If an Indian language should be the country’s official language, Tamil may be qualified for that position as it is the oldest language, he said. “However, Tamils do not believe in the imposition of one language, so political parties here demand all languages listed under the eighth schedule of the Constitution be declared official languages,” Ramadoss said. “English should remain as the link language, 22 languages including Tamil should be declared official languages, and people speaking different languages and their sentiments should be respected,” he said.
Riaz Haq said…
The Indian economy is being rewired. The opportunity is immense And so are the stakes

https://www.economist.com/leaders/2022/05/13/the-indian-economy-is-being-rewired-the-opportunity-is-immense

Who deserves the credit? Chance has played a big role: India did not create the Sino-American split or the cloud, but benefits from both. So has the steady accumulation of piecemeal reform over many governments. The digital-identity scheme and new national tax system were dreamed up a decade or more ago.

Mr Modi’s government has also got a lot right. It has backed the tech stack and direct welfare, and persevered with the painful task of shrinking the informal economy. It has found pragmatic fixes. Central-government purchases of solar power have kick-started renewables. Financial reforms have made it easier to float young firms and bankrupt bad ones. Mr Modi’s electoral prowess provides economic continuity. Even the opposition expects him to be in power well after the election in 2024.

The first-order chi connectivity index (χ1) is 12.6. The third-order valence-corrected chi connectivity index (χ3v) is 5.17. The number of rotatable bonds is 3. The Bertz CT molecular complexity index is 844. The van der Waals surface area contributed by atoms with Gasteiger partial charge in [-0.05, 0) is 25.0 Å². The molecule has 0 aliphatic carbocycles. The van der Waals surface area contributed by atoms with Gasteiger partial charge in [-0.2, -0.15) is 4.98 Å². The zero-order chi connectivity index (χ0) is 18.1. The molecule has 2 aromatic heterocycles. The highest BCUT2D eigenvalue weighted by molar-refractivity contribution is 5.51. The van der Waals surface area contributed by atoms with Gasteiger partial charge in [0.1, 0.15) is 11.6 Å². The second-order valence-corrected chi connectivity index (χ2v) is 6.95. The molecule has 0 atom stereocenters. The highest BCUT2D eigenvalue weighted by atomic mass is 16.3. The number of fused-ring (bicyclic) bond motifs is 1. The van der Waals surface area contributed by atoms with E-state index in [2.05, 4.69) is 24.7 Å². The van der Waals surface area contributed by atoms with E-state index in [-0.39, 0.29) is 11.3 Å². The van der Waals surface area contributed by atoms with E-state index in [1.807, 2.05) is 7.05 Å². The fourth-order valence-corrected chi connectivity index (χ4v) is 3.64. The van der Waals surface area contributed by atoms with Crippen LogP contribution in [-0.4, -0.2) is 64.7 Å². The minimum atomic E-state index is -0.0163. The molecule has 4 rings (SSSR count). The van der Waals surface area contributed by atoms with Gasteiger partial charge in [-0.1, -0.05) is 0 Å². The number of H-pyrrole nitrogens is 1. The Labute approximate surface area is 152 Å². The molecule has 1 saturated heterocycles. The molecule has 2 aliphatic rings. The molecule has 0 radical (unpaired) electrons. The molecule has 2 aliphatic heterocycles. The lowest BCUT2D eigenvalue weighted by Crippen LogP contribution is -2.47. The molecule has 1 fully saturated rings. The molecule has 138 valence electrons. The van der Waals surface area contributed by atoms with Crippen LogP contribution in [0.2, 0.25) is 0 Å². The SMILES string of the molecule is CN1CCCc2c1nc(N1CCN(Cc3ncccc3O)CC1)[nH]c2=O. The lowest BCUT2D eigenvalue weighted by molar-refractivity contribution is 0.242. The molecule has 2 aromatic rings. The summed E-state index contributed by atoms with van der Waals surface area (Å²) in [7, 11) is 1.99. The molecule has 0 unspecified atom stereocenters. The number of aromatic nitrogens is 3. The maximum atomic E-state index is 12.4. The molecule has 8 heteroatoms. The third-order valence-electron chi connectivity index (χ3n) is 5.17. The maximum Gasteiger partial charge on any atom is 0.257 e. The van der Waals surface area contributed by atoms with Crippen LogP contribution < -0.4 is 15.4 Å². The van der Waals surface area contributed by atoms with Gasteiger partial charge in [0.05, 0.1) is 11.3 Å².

The danger is that over the next decade this dominance hardens into autocracy. One risk is the bjp’s abhorrent hostility towards Muslims, which it uses to rally its political base. Companies tend to shrug this off, judging that Mr Modi can keep tensions under control and that capital flight will be limited. Yet violence and deteriorating human rights could lead to stigma that impairs India’s access to Western markets. The bjp’s desire for religious and linguistic conformity in a huge, diverse country could be destabilising. Were the party to impose Hindi as the national language, secessionist pressures would grow in some wealthy states that pay much of the taxes.

The quality of decision-making could also deteriorate. Prickly and vindictive, the government has co-opted the bureaucracy to bully the press and the courts. A botched decision to abolish bank notes in 2016 showed Mr Modi’s impulsive side. A strongman lacking checks and balances can eventually endanger not just demo cracy, but also the economy: think of President Recep Tayyip Erdogan in Turkey, whose bizarre views on inflation have caused a currency crisis. And, given the bjp’s ambivalence towards foreign capital, the campaign for national renewal risks regressing into protectionism. The party loves blank cheques from Silicon Valley but is wary of foreign firms competing in India. Today’s targeted subsidies could degenerate into autarky and cronyism—the tendencies that have long held India back.

Seizing the moment
For India to grow at 7% or 8% for years to come would be momentous. It would lift huge numbers of people out of poverty. It would generate a vast new market and manufacturing base for global business, and it would change the global balance of power by creating a bigger counterweight to China in Asia. Fate, inheritance and pragmatic decisions have created a new opportunity in the next decade. It is India’s and Mr Modi’s to squander. ■